Anonymous Coward, 28 May 2015 @ 12:22pm

    [quote]"Rightscorp sent Defendant 288 notices via their ISP Comcast Cable Communications, Inc. from December 14, 2014 to May 12, 2015"[/quote]

    They sent more than one a day for 6 months? Obviously this was done purely to be a nussiance and as a stunt

    reply to this | link to this | view in chronology ]

  • icon
    DocGerbil100 (profile), 28 May 2015 @ 12:48pm

    "Rightscorp sent Defendant 288 notices via their ISP Comcast Cable Communications, Inc. from December 14, 2014 to May 12, 2015 [...]"

    My maths is rubbish, so maybe someone will correct me if I'm wrong:
    That's - what? - 288 notices over about 150 days?
    Or one notice every twelve hours or so?
    Or one notice every three office hours?

    That's not a notification system carefully designed to get people to stop infringing, it really isn't.
    That's a notification system carefully designed to get blocked by every spam filter in the western hemisphere.

    Regardless of one's feelings towards copyright, I'm pretty sure deliberately manufacturing unresponsive plaintiffs isn't the way things are supposed to be done, even in a US copyright case.

    reply to this | link to this | view in chronology ]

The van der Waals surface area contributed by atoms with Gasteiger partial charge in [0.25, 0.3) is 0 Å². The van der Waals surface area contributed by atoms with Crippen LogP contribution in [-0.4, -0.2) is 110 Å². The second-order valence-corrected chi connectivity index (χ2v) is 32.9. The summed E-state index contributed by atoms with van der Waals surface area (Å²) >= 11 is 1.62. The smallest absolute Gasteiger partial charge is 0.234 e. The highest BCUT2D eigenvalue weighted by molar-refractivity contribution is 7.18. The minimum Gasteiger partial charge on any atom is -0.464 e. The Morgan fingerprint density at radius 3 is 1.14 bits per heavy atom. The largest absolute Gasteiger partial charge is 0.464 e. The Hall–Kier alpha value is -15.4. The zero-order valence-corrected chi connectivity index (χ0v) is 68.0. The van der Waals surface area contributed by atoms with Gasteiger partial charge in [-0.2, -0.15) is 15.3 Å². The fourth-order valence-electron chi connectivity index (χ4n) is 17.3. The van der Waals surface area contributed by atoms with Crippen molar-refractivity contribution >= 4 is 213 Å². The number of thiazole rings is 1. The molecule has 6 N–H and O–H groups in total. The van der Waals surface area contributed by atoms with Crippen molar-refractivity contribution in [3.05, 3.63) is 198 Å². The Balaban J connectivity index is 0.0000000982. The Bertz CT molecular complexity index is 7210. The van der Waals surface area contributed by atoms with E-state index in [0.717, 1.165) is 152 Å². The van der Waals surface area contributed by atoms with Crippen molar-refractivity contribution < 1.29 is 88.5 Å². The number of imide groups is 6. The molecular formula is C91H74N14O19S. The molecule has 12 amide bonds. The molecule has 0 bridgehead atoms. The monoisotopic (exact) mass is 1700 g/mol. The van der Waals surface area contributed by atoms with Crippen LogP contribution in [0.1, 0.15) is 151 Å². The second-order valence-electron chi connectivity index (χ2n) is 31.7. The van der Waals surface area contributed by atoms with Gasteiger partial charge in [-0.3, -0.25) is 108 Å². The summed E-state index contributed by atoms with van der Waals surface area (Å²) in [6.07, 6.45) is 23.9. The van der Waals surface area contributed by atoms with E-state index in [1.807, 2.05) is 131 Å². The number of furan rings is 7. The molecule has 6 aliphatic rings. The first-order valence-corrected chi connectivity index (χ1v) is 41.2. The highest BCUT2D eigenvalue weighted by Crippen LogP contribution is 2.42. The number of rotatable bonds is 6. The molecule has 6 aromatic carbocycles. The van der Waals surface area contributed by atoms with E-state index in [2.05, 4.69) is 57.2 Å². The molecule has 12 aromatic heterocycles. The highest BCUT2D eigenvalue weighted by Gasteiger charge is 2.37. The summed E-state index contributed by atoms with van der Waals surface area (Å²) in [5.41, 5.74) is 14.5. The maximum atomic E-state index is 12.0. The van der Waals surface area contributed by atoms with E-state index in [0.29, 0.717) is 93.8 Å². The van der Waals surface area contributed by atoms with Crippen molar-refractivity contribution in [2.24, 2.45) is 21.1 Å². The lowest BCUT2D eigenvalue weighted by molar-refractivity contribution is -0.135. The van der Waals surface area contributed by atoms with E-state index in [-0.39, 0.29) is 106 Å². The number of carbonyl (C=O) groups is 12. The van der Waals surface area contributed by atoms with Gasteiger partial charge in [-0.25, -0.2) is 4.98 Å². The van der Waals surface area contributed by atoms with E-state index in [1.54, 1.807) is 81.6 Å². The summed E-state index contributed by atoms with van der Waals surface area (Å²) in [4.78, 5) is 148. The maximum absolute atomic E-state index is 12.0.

• icon
      DocGerbil100 (profile), 28 May 2015 @ 12:50pm

      Re:

      Guh. Should read "unresponsive defendants" near the end there. Damn you, Techdirt! Damn you and your total lack of an edit button! Raaah!

      reply to this | link to this | view in chronology ]

      • identicon
        Anonymous Coward, 28 May 2015 @ 1:52pm

        Re: Re:

        Before you submit hit preview, read it as if you just came upon it, fix it, then hit submit. Just edited your post.

        reply to this | link to this | view in chronology ]

        • identicon
          Anonymous Anonymous Coward, 28 May 2015 @ 2:45pm

          Re: Re: Re:

          I do that and stuff still gets missed. I tried to fire my editor, but every morning when I look in the mirror, he's still there.

          reply to this | link to this | view in chronology ]